The committee against Big Boats continues its mobilization in Venice, with three days of rallies, assemblies and other initiatives to create awareness on the damage caused by enormous cruise liners in the lagoon.
For years activists of the Committee against Big Boats in Venice have railed against the damage caused by the enormous cruise liners in the lagoon. Last week, the umpteenth protest took place, with three days of events and demonstrations, joined by political groups and environmental activists from all over the country and from abroad.
On June 9th the protesters blocked the cruise boats. At first, the protest was on land when hundreds of people tried to get into the passenger boarding area. The police responded with batons and shields and the demonstrators had to protect themselves with life jackets and toy rubber boats. Then protesters took to the water, with around 40 little boats blocking the San Marco basin through which the giant cruise liners – 300-meter long boats that weigh more than 90,000 tons – pass every day. It’s reported that every year the big cruise boats pass right through the middle of the most delicate city in the world around 3,500 times, with vibrations so strong that residents in the nearest houses have strengthened their walls with glued canvas.
In addition to the danger to the city’s buildings and infrastructure, the boats are a huge threat to the health of the inhabitants themselves. Indeed, each and every cruise boat produces the equivalent of 14,000 cars’ polluting gases. It’s as though the traffic of an entire city crosses Venice several times a day, every day of the year. This pollution is making an already compromised situation much worse, as the chemical plants of the nearby town of Porto Marghera are already poisoning the lagoon, its environment and its people.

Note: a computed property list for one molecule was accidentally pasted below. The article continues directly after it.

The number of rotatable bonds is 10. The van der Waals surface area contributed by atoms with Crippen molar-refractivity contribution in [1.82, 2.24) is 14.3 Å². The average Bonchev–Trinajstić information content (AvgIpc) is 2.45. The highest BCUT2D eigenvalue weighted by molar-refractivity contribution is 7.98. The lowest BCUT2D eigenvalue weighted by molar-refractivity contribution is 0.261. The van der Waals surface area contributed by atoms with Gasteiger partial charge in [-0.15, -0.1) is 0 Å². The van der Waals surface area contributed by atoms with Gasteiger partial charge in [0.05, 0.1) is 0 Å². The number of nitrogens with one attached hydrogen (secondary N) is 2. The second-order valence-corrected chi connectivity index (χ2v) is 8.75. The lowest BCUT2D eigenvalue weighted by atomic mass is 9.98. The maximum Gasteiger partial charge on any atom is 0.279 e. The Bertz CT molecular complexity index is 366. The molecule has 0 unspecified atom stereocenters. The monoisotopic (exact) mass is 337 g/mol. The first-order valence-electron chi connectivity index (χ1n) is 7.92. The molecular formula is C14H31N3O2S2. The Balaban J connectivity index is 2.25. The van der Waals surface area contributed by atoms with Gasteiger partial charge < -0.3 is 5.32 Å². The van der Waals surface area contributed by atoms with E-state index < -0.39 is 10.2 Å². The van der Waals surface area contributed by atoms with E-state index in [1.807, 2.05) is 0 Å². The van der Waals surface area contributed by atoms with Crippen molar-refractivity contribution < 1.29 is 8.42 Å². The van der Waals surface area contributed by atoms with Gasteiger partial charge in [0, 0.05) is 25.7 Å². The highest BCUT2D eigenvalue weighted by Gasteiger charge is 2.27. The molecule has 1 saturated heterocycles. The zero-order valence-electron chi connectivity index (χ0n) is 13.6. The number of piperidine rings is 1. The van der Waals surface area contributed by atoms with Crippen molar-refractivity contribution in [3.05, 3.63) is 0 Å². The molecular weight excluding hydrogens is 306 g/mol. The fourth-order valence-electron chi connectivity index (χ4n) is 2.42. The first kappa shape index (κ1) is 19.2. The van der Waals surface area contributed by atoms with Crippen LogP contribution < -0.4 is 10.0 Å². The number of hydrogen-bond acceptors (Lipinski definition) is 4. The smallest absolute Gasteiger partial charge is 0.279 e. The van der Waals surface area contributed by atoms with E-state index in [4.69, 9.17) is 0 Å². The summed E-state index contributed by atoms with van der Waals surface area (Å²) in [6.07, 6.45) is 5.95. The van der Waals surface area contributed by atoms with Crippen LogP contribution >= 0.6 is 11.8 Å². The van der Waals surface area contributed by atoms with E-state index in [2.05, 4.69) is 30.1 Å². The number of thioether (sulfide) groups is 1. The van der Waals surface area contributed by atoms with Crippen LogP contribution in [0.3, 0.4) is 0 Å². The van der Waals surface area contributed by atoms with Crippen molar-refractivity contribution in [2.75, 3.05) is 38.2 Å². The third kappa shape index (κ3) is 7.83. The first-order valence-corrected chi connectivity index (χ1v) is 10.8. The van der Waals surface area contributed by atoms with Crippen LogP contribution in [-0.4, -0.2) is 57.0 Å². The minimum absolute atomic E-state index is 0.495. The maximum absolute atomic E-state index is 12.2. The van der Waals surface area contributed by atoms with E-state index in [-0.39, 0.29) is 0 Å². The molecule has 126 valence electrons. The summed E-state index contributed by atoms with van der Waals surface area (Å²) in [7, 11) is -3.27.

On May 20th the Venice local authorities and the cruise companies signed an agreement to create a “green zone” protecting the city from the boats’ pollution. When passing through Venice, cruise liners now have to reduce their emissions by switching to less polluting fuels. For the Committee against Big Boats, though, this agreement is “a semantic trap”. First of all, they say, the fuel that the boats will use is, for some dangerous substances like sulphur, still one hundred times more polluting than the diesel used for cars. What’s more, the agreement does not engage at all with any of the other problems the big boats cause to the city. As if this was not enough, the protesters point out that although the agreement was already said to be done and dusted in March, it actually only became effective at the end of May. That’s three more months of heavy pollution for a fragile, threatened city.
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